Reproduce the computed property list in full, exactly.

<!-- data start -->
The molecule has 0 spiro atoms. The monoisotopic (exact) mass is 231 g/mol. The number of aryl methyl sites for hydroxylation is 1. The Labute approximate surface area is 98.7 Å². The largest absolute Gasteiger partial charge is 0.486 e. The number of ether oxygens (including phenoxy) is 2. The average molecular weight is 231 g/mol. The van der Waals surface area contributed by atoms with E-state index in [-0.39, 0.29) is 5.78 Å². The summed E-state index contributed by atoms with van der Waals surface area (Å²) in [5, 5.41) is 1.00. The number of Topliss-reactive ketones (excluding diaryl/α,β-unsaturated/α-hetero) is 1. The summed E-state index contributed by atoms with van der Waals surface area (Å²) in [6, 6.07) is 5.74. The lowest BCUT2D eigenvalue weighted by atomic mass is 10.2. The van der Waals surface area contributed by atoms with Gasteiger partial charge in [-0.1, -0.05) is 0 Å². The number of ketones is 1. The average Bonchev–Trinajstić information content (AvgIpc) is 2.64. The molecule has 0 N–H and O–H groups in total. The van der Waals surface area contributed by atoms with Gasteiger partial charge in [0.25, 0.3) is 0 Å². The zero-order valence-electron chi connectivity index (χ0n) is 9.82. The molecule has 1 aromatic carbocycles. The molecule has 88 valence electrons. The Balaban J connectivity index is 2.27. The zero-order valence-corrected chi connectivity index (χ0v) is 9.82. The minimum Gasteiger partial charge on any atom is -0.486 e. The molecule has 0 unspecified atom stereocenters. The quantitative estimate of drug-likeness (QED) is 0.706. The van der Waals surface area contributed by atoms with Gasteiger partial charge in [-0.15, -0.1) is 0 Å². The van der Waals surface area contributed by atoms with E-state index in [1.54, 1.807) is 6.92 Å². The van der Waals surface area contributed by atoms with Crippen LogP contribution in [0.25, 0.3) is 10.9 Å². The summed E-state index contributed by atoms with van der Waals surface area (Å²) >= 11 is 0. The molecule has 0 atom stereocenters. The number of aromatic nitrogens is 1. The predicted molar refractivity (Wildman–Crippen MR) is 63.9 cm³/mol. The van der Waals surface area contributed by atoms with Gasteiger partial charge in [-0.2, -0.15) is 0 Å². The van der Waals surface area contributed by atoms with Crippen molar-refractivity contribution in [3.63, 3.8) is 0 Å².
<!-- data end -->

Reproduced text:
The molecule has 0 spiro atoms. The monoisotopic (exact) mass is 231 g/mol. The number of aryl methyl sites for hydroxylation is 1. The Labute approximate surface area is 98.7 Å². The largest absolute Gasteiger partial charge is 0.486 e. The number of ether oxygens (including phenoxy) is 2. The average molecular weight is 231 g/mol. The van der Waals surface area contributed by atoms with E-state index in [-0.39, 0.29) is 5.78 Å². The summed E-state index contributed by atoms with van der Waals surface area (Å²) in [5, 5.41) is 1.00. The number of Topliss-reactive ketones (excluding diaryl/α,β-unsaturated/α-hetero) is 1. The summed E-state index contributed by atoms with van der Waals surface area (Å²) in [6, 6.07) is 5.74. The lowest BCUT2D eigenvalue weighted by atomic mass is 10.2. The van der Waals surface area contributed by atoms with Gasteiger partial charge in [-0.1, -0.05) is 0 Å². The number of ketones is 1. The average Bonchev–Trinajstić information content (AvgIpc) is 2.64. The molecule has 0 N–H and O–H groups in total. The van der Waals surface area contributed by atoms with Gasteiger partial charge in [0.25, 0.3) is 0 Å². The zero-order valence-electron chi connectivity index (χ0n) is 9.82. The molecule has 1 aromatic carbocycles. The molecule has 88 valence electrons. The Balaban J connectivity index is 2.27. The zero-order valence-corrected chi connectivity index (χ0v) is 9.82. The minimum Gasteiger partial charge on any atom is -0.486 e. The molecule has 0 unspecified atom stereocenters. The quantitative estimate of drug-likeness (QED) is 0.706. The van der Waals surface area contributed by atoms with Gasteiger partial charge in [-0.15, -0.1) is 0 Å². The van der Waals surface area contributed by atoms with E-state index in [1.54, 1.807) is 6.92 Å². The van der Waals surface area contributed by atoms with Crippen LogP contribution in [0.25, 0.3) is 10.9 Å². The summed E-state index contributed by atoms with van der Waals surface area (Å²) >= 11 is 0. The molecule has 0 atom stereocenters. The number of aromatic nitrogens is 1. The predicted molar refractivity (Wildman–Crippen MR) is 63.9 cm³/mol. The van der Waals surface area contributed by atoms with Gasteiger partial charge in [-0.2, -0.15) is 0 Å². The van der Waals surface area contributed by atoms with Crippen molar-refractivity contribution in [3.63, 3.8) is 0 Å².